On the flip side, I can also see how someone could make a solid argument that said discrimination is harming in nature.



posted on Feb, 23 2014 @ 02:21 PM
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reply to post by bbracken677
 




You missed my point. If I were gay, and I wanted a cake from a particular baker and it just "had" to come from them and they would not serve the gay community, why would I walk in with my partner, holding hands and smooching? Why would I not just walk in there by myself and present the specs for the cake as we (partner and I) agreed to?


What if both partners want to decide together what their cake will look like? Usually with special occasion cakes unless ordering from a catalog you go over with the baker what you want and they tell you if it can be done or how it can be done.



Part 2: Are you going to tell me that some people are not genuinely offended by such behavior? (not defending, not attacking, just asking). I do know a few people who think that PDA's are not appropriate. I do not agree, but neither do I particularly judge them. They are as they are.


It doesn't matter if people are offended by PDA or not. As long as it isn't lewd. Personally I'm not a fan of PDA more than holding hands and pecks but I don't set the standard.



Why do some feel the need to attempt to force others to think as they do?


I don't care what you think, think what you want. But a persons thoughts don't always equal just and when those thoughts are carried out into action, then there's a problem.



I find it odd how many supposed progressive thinkers...


Hmm.



Intolerant towards conservatives, intolerant when it comes to religion....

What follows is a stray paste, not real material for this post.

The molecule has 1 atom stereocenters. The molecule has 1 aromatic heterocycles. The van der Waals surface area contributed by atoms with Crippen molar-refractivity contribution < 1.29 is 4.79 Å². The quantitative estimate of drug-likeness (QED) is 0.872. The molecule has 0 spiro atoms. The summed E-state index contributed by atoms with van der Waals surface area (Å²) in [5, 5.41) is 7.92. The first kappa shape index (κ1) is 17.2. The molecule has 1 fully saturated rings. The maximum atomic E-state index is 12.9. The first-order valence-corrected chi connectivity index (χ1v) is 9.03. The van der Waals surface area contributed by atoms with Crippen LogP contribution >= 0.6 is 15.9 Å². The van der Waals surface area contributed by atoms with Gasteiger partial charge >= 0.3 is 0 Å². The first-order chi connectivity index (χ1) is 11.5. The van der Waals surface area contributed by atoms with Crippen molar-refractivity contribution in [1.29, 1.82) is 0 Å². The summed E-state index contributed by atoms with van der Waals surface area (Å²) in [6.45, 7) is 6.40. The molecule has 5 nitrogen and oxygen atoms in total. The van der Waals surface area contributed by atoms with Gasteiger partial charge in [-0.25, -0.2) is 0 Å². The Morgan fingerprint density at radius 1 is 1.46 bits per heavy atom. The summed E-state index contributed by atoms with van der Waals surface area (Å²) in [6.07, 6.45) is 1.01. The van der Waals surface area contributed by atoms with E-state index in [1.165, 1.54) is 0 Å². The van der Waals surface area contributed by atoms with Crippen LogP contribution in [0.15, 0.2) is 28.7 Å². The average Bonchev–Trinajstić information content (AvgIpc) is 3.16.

This argument is so bizarre to me. Now I'm not saying all Conservatives are guilty of intolerance but it is a significant portion otherwise we'd not be having this conversation. There's no intolerance toward religion on the part of most of the people engaging in this dialogue nationally, the debate is about allowing whom of the public religion can dictate to. There's a big difference there. Most people don't care what you do with your religion in your home or place of worship.



So why would we need additional laws that make protected classes even more equal?


This proposed Law would be one reason.



In response to your remark that gays etc are not a protected class, the Supreme Court would differ with you. So perhaps we are merely discussing semantics, in which case, fuhgetaboudit.


Not quite. Semantics is apt because semantics were definitely involved in the statement.
edit on 2/23/2014 by Kali74 because: (no reason given)



posted on Feb, 23 2014 @ 02:24 PM
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reply to post by bbracken677
 


Discrimination absolutely is harmful by nature, I don't see how an argument can be made for otherwise.

I understand you, yourself would not discriminate.

Also Public Accommodations goes back a long, long time... I might later go through the Federalist Papers to see if there's something on this but, definitely goes back to Old England and in the US it goes back pre-civil rights era.
edit on 2/23/2014 by Kali74 because: (no reason given)